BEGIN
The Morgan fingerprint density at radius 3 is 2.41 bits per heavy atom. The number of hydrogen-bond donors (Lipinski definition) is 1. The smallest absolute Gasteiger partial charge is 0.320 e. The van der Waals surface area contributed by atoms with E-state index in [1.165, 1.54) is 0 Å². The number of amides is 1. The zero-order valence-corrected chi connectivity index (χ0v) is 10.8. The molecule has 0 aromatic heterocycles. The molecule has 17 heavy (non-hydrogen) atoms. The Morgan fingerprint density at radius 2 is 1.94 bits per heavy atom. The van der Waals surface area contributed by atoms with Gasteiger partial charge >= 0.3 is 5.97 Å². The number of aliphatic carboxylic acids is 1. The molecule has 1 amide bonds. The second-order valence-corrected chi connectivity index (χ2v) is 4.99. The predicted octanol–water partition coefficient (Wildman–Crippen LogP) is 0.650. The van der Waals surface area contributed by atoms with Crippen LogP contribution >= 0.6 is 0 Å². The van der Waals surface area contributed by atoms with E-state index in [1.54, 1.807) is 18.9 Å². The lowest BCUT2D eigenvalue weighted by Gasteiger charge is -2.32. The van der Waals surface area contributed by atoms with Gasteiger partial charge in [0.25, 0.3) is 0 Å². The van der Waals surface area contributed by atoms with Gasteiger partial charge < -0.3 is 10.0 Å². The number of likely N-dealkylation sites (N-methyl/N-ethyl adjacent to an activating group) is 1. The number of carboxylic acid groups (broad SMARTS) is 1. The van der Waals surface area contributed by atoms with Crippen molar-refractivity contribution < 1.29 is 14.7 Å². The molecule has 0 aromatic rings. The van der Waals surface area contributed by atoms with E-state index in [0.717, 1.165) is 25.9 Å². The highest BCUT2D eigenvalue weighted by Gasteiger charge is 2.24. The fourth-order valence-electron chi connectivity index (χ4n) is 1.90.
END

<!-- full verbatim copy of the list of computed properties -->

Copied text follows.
The Morgan fingerprint density at radius 3 is 2.41 bits per heavy atom. The number of hydrogen-bond donors (Lipinski definition) is 1. The smallest absolute Gasteiger partial charge is 0.320 e. The van der Waals surface area contributed by atoms with E-state index in [1.165, 1.54) is 0 Å². The number of amides is 1. The zero-order valence-corrected chi connectivity index (χ0v) is 10.8. The molecule has 0 aromatic heterocycles. The molecule has 17 heavy (non-hydrogen) atoms. The Morgan fingerprint density at radius 2 is 1.94 bits per heavy atom. The van der Waals surface area contributed by atoms with Gasteiger partial charge >= 0.3 is 5.97 Å². The number of aliphatic carboxylic acids is 1. The molecule has 1 amide bonds. The second-order valence-corrected chi connectivity index (χ2v) is 4.99. The predicted octanol–water partition coefficient (Wildman–Crippen LogP) is 0.650. The van der Waals surface area contributed by atoms with Crippen LogP contribution >= 0.6 is 0 Å². The van der Waals surface area contributed by atoms with E-state index in [1.54, 1.807) is 18.9 Å². The lowest BCUT2D eigenvalue weighted by Gasteiger charge is -2.32. The van der Waals surface area contributed by atoms with Gasteiger partial charge in [0.25, 0.3) is 0 Å². The van der Waals surface area contributed by atoms with Gasteiger partial charge < -0.3 is 10.0 Å². The number of likely N-dealkylation sites (N-methyl/N-ethyl adjacent to an activating group) is 1. The number of carboxylic acid groups (broad SMARTS) is 1. The van der Waals surface area contributed by atoms with Crippen molar-refractivity contribution < 1.29 is 14.7 Å². The molecule has 0 aromatic rings. The van der Waals surface area contributed by atoms with E-state index in [0.717, 1.165) is 25.9 Å². The highest BCUT2D eigenvalue weighted by Gasteiger charge is 2.24. The fourth-order valence-electron chi connectivity index (χ4n) is 1.90.